When he was clad, he left the grain‐tower with the white forms of its gods upon its walls, and walk slowly down the banks of the river. Since life had been forced back upon him he knew that it was incumbent upon his manhood to support it by the toil of his hands if men would not accept the labour of his brain.

Before, he had been too absorbed in his pursuit, too devoted to it, body and soul, to seek to sustain existence by sheer manual exertion which was the only thing that he had left untried for self‐maintenance. In a manner too he was too proud; not too proud to labour, but too proud to easily endure to lay bare his needs to the knowledge of others. But now, human charity must have saved him; a charity which he hated as the foulest insult of his life; and he had no chance save to accept it like a beggar bereft of all shame, or to seek such work as would give him his daily bread.

So he went; feebly, for he was still weak from the length of his famine.

The country was well known to him, but the people not at all. He had come by hazard on the old ruin where he dwelt, and had stayed there full a year.

These serene blue skies, these pale mists, these corn‐clad slopes, these fields of pleasant of plenteous abundance, these quiet homesteads, these fruit‐harvests of this Norman plain were in a contrast intense, yet soothing, to all that his life had known. These old quaint cities, these little villages that seemed always hushed with the sound of bells, these quiet streams on which the calm sunlight slept so peacefully, these green and golden lands of plenty that stretched away to the dim grey distant sea,—all these had had a certain charm for him.

He had abided with them, partly because amidst them it seemed possible to live on a handful of wheat and a draught of water, unnoticed and unpitied, partly because, having come hither on foot through many lands and by long hardships, he had paused there weary and incapable of farther effort.

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Whilst the little gold he had had on him had lasted he had painted innumerable transcripts of the ancient buildings, and of its summer and autumnal landscapes. And of late—through the bitter winter—of late it had seemed to him that it was as well to die here as elsewhere.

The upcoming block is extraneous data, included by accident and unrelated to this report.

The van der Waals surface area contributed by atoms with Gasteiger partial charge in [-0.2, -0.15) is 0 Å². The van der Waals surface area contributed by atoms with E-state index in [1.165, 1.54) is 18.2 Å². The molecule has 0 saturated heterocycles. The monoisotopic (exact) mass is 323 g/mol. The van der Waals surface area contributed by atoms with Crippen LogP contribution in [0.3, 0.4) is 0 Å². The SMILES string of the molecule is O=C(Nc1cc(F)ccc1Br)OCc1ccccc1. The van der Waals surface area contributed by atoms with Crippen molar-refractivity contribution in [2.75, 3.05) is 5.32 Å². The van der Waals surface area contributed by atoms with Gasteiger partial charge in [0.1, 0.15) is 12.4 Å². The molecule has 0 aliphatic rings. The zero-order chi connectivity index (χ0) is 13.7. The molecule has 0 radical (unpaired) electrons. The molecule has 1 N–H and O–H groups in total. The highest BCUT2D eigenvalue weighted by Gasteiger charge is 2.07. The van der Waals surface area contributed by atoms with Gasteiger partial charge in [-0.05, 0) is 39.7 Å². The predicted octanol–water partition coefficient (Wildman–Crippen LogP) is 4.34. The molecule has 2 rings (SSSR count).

When a man knows that his dead limbs will be huddled into the common ditch of the poor, the nameless, and the unclaimed, and that his dead brain will only serve for soil to feed some little rank wayside poisonous weed, it will seldom seem of much moment in what earth the ditch be dug, by what feet the sward be trod.

He went on his way seeking work; he did not care what, he asked for any that might serve to use such strength as hunger had left in him, and to give him his daily bread. But this is a great thing to demand in the world, and so he found it.

They repulsed him everywhere.

They had their own people in plenty, they had their sturdy, tough, weather‐beaten women, who laboured all day in rain, or snow, or storm, for a pittance, and they had these in larger numbers than their field‐work needed. They looked at him askance; this man with the eyes of Arctic blue and the grave gestures of a king, who only asked to labour as the lowest amongst them. He was a stranger to them; he did not speak their tongue with their accent; he looked, with that white beauty and that lofty stature, as though he could crush them in the hollow of his hand.

They would have none of him.

“He brings misfortune!” they said amongst themselves; and they would have none of him.

He had an evil name with them. They said at eventide by their wood‐fires that strange things had been seen since he had come to the granary by the river.

Once he had painted, from the pretty face of a stonecutter’s little fair son, a study of the wondrous child Zagreus gazing in the fatal mirror; the child was laughing, and happy, and healthful at noon, crowned with carnations and river lilies, and by sunset he was dead—dead like the flowers that were still amongst his curls.